Sunday, May 9, 2010

Ben Fountain decides to try something different

The following resonated with me, because it reminded me of the time I left a corporate job I absolutely loved.
“I was tremendously apprehensive,” Fountain recalls. “I felt like I’d stepped off a cliff and I didn’t know if the parachute was going to open. Nobody wants to waste their life, and I was doing well at the practice of law. I could have had a good career. And my parents were very proud of me—my dad was so proud of me. . . . It was crazy.”
That is Malcolm Galdwell writing about author Ben Fountain, a successful lawyer deciding that he wanted to be a writer instead though he had no real writing experience. The above is from Gladwell's essay on late bloomers.

Aside 1: I read Fountain's book “Brief Encounters with Che Guevara,” when it came out in 2006 and loved the stories. He is such a talented writer, and until I read this essay I had no idea that he had to struggle for so long before he became an 'overnight success.' Read the book.

Aside 2: After reading Gladwell's the essay "John Rock's Error" I was wondering why women weren't emailing it to other women. And everyone who sees the world in black & white, and is angry about what Enron did should read "Open Secrets."

Overall, I am extremely impressed with Gladwell's book "What the Dog Saw." His other books get a lot more press, but this collection of his New Yorker pieces covers such a wide range of topics. He so thoughtfully takes the contrarian view and makes me rethink my many stereotypes. I have no hesitation in labeling the book a 'must-read.'

Thursday, May 6, 2010

What are these posts about?

The title of this blog is not accurate. It is difficult to be accurate while also being succinct.

When I was setting up this blog, I couldn’t possibly name it "An Attempt to Give Up A Regular 9-5 Corporate Job In Order to Obtain Lots Of Free Time, Pursue Leisure and To Get By with Occasional Paid Gigs." So, I went with something reasonably catchy.

But I hardly ever use the word "retirement" in conversations with respect to myself. I now feel that the words 'retirement' or even 'sabbatical' are too blunt for what I am attempting to do.

When I look at what ties the posts in this blog, I see two of my obsessions recurring.
They are 1) Financial independence and 2) Getting free time.

Actually, even those two are not very accurate. What I am really interested in is getting to choose how I spend my time (autonomy over time). And for most of us, that is only possible if we take care of the money question. In this blog, financial independence is narrowed down to 'freedom from dependence on a monthly paycheck.' So these are the two central underlying themes that I post about.

Staying Sharp: One of my big fears is that an unexercised brain will quickly go to mush. As our world gets increasingly complex, I especially worry about how I will stay sharp. Under the broad label of intellectual stimulation I post about puzzles and games.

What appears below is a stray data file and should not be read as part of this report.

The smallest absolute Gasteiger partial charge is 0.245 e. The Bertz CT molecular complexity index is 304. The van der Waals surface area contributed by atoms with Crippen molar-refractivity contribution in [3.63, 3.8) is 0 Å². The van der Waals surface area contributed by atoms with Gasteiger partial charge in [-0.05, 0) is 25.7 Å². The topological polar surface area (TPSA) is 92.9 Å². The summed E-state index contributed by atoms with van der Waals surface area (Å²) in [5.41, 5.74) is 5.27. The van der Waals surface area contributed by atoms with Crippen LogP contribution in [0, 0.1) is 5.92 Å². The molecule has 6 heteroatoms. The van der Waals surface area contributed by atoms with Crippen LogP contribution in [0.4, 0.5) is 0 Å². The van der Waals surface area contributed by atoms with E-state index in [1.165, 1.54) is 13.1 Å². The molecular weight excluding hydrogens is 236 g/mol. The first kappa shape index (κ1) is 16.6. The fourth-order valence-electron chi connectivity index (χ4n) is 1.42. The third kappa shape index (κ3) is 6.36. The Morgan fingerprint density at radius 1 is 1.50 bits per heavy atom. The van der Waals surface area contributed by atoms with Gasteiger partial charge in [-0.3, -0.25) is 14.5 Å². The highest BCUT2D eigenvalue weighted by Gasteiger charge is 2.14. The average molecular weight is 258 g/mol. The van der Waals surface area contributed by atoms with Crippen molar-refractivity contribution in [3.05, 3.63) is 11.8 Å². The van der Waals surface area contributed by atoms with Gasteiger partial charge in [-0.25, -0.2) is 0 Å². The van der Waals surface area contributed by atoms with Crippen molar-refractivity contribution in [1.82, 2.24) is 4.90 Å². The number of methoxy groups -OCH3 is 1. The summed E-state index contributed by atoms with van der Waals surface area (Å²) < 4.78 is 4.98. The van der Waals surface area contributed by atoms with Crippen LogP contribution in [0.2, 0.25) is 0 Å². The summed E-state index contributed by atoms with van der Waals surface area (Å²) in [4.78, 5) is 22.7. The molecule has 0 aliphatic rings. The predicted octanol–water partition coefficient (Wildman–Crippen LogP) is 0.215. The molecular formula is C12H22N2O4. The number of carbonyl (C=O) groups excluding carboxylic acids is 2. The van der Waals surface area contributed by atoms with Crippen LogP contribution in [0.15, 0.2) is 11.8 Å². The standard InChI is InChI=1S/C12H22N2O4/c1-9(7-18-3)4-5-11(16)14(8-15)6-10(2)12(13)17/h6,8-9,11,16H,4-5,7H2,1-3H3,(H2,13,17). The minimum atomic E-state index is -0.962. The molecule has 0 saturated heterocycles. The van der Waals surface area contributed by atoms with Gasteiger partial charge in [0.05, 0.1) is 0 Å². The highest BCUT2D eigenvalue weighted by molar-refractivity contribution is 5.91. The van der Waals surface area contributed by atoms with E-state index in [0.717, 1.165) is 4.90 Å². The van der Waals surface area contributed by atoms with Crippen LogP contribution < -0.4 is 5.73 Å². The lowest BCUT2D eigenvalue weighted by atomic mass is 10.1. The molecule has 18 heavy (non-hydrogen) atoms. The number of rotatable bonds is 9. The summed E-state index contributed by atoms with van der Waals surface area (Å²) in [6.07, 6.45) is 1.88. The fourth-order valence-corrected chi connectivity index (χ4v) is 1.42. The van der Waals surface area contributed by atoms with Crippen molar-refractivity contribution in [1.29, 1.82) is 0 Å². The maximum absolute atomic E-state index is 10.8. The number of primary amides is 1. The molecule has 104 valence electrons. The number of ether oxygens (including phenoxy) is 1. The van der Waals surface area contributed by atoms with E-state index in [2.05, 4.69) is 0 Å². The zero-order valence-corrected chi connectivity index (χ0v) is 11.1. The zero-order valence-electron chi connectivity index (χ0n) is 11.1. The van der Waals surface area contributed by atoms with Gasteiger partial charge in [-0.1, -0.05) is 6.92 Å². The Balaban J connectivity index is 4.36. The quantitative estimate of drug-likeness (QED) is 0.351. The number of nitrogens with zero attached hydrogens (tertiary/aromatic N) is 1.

Getting inspired by those who are trying very different lifestyles: I am fascinated by people who are trying out unconventional things, shunning traditional routes. Since we can't all try everything out, we have to learn from others who are trying to move off the conventional grid in small and big ways, and maybe find a few aspects to incorporate into our own lives. So I sometimes post about that.

The specifics of how each one of us can get away from a dependence on a monthly paycheck varies from person to person. So my posts are about a few basic financial guidelines and also about my situation.

I also wouldn’t presume to tell others what to do with the free time once they get it.

But why is getting autonomy over time so important?

Because deep down I believe that if all my friends and all the readers of this blog get autonomy over time (full control over how they choose to spend their time), each one will eventually get around to "doing good." Sure, the definition of doing good in society will vary for each of us. Doing good, as I repeatedly find, is actually not straightforward, and I sometimes post about that.

Staying sharp, and learning from others about how to get control over our time so that we can perhaps do a little good.

These are the things I post about.

Wednesday, May 5, 2010

The Data Driven Life - The emerging self-tracking movement

"One of the reasons that self-tracking is spreading widely beyond the technical culture that gave birth to it is that we all have at least an inkling of what’s going on out there in the cloud. Our search history, friend networks and status updates allow us to be analyzed by machines in ways we can’t always anticipate or control. It’s natural that we would want to reclaim some of this power: to look outward to the cloud, as well as inward toward the psyche, in our quest to figure ourselves out."

This is from an article in The New York Times by Wired's Gary Wolf. I do a bit of self-tracking myself, but the people mentioned in this article take it to the limit. Ben Lipkowitz's life-logging project logs everything he's done in the last 5 years in categories. People are tracking time in 2-minute segments, tracking every idea one has had in the last decade, tracking their physical location using GPS. This is way beyond what we would normally see in Facebook entries and on Twitter. Looks like we have a whole new field of data analytics emerging.

I track things in the hope that I can analyze the data some day in the future and perhaps learn things about myself. I had no idea that there were so many other self-trackers, and these people are obsessed. Check out the fascinating article.